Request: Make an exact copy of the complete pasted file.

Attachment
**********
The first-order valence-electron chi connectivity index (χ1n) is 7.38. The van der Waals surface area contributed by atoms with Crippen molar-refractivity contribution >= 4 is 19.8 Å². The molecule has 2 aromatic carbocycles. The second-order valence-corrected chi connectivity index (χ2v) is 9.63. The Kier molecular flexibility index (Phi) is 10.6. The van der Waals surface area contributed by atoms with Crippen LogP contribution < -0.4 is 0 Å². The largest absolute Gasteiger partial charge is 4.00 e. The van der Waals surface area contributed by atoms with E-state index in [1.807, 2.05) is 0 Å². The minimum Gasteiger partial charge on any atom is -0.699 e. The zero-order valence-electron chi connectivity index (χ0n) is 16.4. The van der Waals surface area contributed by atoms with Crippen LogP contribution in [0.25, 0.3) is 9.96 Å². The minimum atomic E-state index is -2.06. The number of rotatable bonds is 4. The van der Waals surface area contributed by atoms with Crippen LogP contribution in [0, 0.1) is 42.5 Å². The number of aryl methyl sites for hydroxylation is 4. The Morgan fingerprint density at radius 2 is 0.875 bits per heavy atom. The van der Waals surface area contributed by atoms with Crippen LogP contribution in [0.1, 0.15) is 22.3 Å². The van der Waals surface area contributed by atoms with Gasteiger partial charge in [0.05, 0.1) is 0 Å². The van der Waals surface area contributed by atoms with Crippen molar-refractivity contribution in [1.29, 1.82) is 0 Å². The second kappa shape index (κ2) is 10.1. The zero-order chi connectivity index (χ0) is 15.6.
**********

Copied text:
The first-order valence-electron chi connectivity index (χ1n) is 7.38. The van der Waals surface area contributed by atoms with Crippen molar-refractivity contribution >= 4 is 19.8 Å². The molecule has 2 aromatic carbocycles. The second-order valence-corrected chi connectivity index (χ2v) is 9.63. The Kier molecular flexibility index (Phi) is 10.6. The van der Waals surface area contributed by atoms with Crippen LogP contribution < -0.4 is 0 Å². The largest absolute Gasteiger partial charge is 4.00 e. The van der Waals surface area contributed by atoms with E-state index in [1.807, 2.05) is 0 Å². The minimum Gasteiger partial charge on any atom is -0.699 e. The zero-order valence-electron chi connectivity index (χ0n) is 16.4. The van der Waals surface area contributed by atoms with Crippen LogP contribution in [0.25, 0.3) is 9.96 Å². The minimum atomic E-state index is -2.06. The number of rotatable bonds is 4. The van der Waals surface area contributed by atoms with Crippen LogP contribution in [0, 0.1) is 42.5 Å². The number of aryl methyl sites for hydroxylation is 4. The Morgan fingerprint density at radius 2 is 0.875 bits per heavy atom. The van der Waals surface area contributed by atoms with Crippen LogP contribution in [0.1, 0.15) is 22.3 Å². The van der Waals surface area contributed by atoms with Gasteiger partial charge in [0.05, 0.1) is 0 Å². The van der Waals surface area contributed by atoms with Crippen molar-refractivity contribution in [1.29, 1.82) is 0 Å². The second kappa shape index (κ2) is 10.1. The zero-order chi connectivity index (χ0) is 15.6.